Farming the Highway

First year MLA student Matt Quirey and BLA program director Brad Davis are partners in a three-year project with the Georgia Department of Transportation (GDOT), The Land Institute, and The Ray, an 18-mile section of highway dedicated to transforming the transportation infrastructure of the future and supported by the Ray C. Anderson Foundation. Davis and Quirey have installed and will be monitoring a newly developed type of perennial wheat grass (Kernza®). The plot is located at Exit 6 on Interstate 85 near the Kia Motors manufacturing plant.

Brad Davis (left) and Matt Quirey

The effort is part of an ongoing program by the GDOT to manage rights-of-way using pollinator meadows, bio-swales, and now a harvestable wheat grass. The new strain of wheat is called Kernza® and was developed by the Land Institute in Salina, Kansas, a research organization dedicated to advancing perennial grain crops and polyculture to amend destructive agricultural practices. Unlike conventional wheat grasses, Kernza® has deep, ten-foot roots that help enrich the soil. The plantings on the 1,000-square-foot plot will help retain water and sequester carbon as well. Davis and Quirey will be gathering data for the next three years on the viability of Kernza to grow and reproduce in the southeastern U.S. This plot is the first planting outside of the Midwest. (This pilot is part of a larger study by the two researchers to develop forb-heavy native perennial seed mixes to be planted in fall, 2018.)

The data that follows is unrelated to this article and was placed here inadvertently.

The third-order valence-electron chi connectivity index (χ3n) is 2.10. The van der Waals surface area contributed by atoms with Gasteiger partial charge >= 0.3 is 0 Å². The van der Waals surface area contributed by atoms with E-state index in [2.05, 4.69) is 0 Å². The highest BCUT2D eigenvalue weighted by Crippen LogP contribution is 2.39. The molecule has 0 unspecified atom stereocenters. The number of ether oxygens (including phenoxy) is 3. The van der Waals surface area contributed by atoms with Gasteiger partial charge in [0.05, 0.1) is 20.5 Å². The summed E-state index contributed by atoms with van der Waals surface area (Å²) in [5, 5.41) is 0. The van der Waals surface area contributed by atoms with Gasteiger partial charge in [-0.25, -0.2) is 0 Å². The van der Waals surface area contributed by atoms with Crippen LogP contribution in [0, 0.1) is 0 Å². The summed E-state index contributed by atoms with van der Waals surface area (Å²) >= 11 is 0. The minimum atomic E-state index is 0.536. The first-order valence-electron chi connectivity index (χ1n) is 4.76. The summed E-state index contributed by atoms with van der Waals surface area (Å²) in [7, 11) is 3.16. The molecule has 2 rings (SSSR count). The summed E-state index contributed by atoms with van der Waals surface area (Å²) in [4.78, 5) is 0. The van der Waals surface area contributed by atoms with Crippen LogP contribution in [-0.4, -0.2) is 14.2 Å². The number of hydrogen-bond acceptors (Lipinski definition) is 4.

“The College of Environment and Design is proud to partner with The Ray, GDOT, and the Land Institute on this first trial of Kernza® in a southern locale,” said Professor Davis, “We are keenly aware of the potential for perennial grains to transform agriculture and fiber farming, and to improve the way we manage millions of acres of land across the nation and around the world. As landscape architects, planners, and historic preservationists, we have long advocated for more sustainable land management practices and we are enthusiastic in our support of the research goals and mission of the Land Institute. We hope this first small trial will prove successful and pave the way for adoption and expansion across the region and to other innovative perennial seed crops in the future,” he says.

The Land Institute’s Kernza® perennial grain is featured in the book, Drawdown, which discusses the wheat’s potential to reduce carbon emission. “Eyes are opening to the power of soil for carbon drawdown – even in unlikely places and especially with deep-rooted, perennial crops like Kernza®,” said Dr. Katharine Wilkinson, Senior Writer at Project Drawdown, another non-profit research organization. The Ray’s chairman, Harriet Langford, hopes this pilot study will evolve into a vegetative laboratory for interstate highway ecological health: “By growing and harvesting wheat in the right-of-way, we’re creating a new economic opportunity as well, while drawing down carbon.”

For more information about the College of Environment and Design at UGA, go to www.ced.uga.edu or contact Brad Davis at bdavis@nulluga.edu.